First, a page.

"And now you feel even more compelled to follow the King back to King's Landing?"
"More so than I did after our conversation yesterday."
"And what if Aunt Lysa is right?" Robb offered. "What if you go to the Capital and the Lannisters find out that you know? They obviously had no trouble killing one Hand, wouldn't it mean little to them to do it to another?"
"They would have difficult questions to answer, but unfortunately gold is the answer to many of them," Eddard responded grimly. "I would not be alone, though. I would take a portion of the guard with me."
"I don't think the guard would be of much use against the might of Casterly Rock. If something were to happen in King's Landing, Tywin Lannister would stand between you and our bannermen. And what of this business with Sansa marrying Joffrey? If you go to King's Landing she will want to go with you."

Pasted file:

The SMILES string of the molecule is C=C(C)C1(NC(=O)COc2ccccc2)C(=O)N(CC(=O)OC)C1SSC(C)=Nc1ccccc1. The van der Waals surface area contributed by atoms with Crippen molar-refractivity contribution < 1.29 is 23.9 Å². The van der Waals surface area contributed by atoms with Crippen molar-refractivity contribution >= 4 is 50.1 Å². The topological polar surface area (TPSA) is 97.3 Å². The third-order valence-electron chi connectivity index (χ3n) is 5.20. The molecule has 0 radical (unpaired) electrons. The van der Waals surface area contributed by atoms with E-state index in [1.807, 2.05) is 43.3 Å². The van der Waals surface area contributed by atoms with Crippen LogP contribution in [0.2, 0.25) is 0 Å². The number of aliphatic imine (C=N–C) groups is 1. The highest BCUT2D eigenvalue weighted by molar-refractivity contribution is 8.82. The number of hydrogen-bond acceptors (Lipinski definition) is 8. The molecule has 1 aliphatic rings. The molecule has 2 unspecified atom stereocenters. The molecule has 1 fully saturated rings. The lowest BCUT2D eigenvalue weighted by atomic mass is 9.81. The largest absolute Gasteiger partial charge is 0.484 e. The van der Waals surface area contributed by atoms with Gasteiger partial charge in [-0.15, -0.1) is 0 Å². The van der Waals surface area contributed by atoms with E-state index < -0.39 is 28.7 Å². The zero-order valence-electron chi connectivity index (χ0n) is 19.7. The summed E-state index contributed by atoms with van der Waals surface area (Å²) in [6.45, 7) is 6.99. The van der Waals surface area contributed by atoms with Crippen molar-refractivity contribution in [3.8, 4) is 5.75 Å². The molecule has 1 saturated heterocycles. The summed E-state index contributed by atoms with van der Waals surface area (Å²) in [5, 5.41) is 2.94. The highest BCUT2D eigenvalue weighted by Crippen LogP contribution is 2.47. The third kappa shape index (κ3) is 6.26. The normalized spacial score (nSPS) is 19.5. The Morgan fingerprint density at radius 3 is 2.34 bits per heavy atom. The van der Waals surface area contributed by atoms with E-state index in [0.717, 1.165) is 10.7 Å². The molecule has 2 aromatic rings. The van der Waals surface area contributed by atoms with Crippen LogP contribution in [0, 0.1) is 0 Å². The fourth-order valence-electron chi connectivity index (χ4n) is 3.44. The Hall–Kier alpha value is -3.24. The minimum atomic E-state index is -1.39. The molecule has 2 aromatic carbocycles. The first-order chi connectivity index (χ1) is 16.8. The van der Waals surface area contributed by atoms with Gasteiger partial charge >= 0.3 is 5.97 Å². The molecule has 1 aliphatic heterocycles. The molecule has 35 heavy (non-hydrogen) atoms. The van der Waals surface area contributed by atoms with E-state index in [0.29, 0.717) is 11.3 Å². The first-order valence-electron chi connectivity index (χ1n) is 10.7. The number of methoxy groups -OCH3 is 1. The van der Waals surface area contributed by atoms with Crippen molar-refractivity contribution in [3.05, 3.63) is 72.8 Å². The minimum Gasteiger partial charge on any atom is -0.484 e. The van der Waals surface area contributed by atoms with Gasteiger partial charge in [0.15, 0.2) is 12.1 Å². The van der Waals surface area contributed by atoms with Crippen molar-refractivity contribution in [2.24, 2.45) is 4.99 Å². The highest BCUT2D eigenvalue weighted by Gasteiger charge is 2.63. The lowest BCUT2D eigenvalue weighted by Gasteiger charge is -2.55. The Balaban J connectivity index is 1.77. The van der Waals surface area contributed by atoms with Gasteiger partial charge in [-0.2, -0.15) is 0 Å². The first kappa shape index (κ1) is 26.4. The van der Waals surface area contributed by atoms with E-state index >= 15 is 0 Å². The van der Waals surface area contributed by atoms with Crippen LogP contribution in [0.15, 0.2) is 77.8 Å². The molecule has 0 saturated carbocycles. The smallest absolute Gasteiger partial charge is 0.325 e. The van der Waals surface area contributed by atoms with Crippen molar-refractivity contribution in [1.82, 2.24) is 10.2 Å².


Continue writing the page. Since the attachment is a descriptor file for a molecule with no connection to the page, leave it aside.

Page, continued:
Robb watched as his Father growled in frustration, and he felt the need to try and reason past some of the man's inner conflict. "Father, you said that you felt the need to tell me about Aunt Lysa's warning because I'm the heir to Winterfell, so will you listen to my opinion as the same?"
His Father looked at him somberly, but nodded. "I will."
"I think we don't know for sure that the Lannisters mean to kill the King. They may have killed Jon Arryn for some other reason we don't know. But if you follow him to King's Landing and start looking into his murder, it may encourage them to act."
"You believe it will provoke them. But if I don't accept his offer, Robert will name Tywin Lannister Hand of the King and they will have what they want."
"The King may be safer if Tywin Lannister is named Hand," Robb argued.
"How so?" his Father questioned.